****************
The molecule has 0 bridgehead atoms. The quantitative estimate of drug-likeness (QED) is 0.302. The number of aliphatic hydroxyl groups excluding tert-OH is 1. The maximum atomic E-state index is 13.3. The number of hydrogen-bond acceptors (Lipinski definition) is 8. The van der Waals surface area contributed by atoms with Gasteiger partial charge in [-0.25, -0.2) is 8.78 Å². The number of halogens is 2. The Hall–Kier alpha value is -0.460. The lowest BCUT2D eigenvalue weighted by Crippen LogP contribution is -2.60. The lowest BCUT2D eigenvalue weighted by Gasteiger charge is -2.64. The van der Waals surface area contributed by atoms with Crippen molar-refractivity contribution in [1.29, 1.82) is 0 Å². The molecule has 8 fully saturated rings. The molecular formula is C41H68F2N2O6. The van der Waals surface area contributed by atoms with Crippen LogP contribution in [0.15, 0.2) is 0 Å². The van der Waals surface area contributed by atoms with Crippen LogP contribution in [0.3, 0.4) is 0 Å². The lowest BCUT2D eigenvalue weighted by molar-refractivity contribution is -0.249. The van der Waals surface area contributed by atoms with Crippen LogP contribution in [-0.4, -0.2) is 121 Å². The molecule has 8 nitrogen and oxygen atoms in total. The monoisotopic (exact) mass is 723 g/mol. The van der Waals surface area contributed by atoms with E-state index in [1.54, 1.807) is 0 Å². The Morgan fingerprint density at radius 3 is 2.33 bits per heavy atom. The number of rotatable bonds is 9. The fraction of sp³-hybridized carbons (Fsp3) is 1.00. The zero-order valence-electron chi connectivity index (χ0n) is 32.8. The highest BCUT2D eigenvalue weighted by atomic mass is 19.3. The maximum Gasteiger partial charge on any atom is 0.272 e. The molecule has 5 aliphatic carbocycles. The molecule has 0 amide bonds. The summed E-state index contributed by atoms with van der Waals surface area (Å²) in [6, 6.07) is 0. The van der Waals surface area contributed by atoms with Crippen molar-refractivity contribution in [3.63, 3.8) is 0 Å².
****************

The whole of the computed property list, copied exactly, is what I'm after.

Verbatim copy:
The molecule has 0 bridgehead atoms. The quantitative estimate of drug-likeness (QED) is 0.302. The number of aliphatic hydroxyl groups excluding tert-OH is 1. The maximum atomic E-state index is 13.3. The number of hydrogen-bond acceptors (Lipinski definition) is 8. The van der Waals surface area contributed by atoms with Gasteiger partial charge in [-0.25, -0.2) is 8.78 Å². The number of halogens is 2. The Hall–Kier alpha value is -0.460. The lowest BCUT2D eigenvalue weighted by Crippen LogP contribution is -2.60. The lowest BCUT2D eigenvalue weighted by Gasteiger charge is -2.64. The van der Waals surface area contributed by atoms with Crippen molar-refractivity contribution in [1.29, 1.82) is 0 Å². The molecule has 8 fully saturated rings. The molecular formula is C41H68F2N2O6. The van der Waals surface area contributed by atoms with Crippen LogP contribution in [0.15, 0.2) is 0 Å². The van der Waals surface area contributed by atoms with Crippen LogP contribution in [0.3, 0.4) is 0 Å². The lowest BCUT2D eigenvalue weighted by molar-refractivity contribution is -0.249. The van der Waals surface area contributed by atoms with Crippen LogP contribution in [-0.4, -0.2) is 121 Å². The molecule has 8 nitrogen and oxygen atoms in total. The monoisotopic (exact) mass is 723 g/mol. The van der Waals surface area contributed by atoms with E-state index in [1.54, 1.807) is 0 Å². The Morgan fingerprint density at radius 3 is 2.33 bits per heavy atom. The number of rotatable bonds is 9. The fraction of sp³-hybridized carbons (Fsp3) is 1.00. The zero-order valence-electron chi connectivity index (χ0n) is 32.8. The highest BCUT2D eigenvalue weighted by atomic mass is 19.3. The maximum Gasteiger partial charge on any atom is 0.272 e. The molecule has 5 aliphatic carbocycles. The molecule has 0 amide bonds. The summed E-state index contributed by atoms with van der Waals surface area (Å²) in [6, 6.07) is 0. The van der Waals surface area contributed by atoms with Crippen molar-refractivity contribution in [3.63, 3.8) is 0 Å².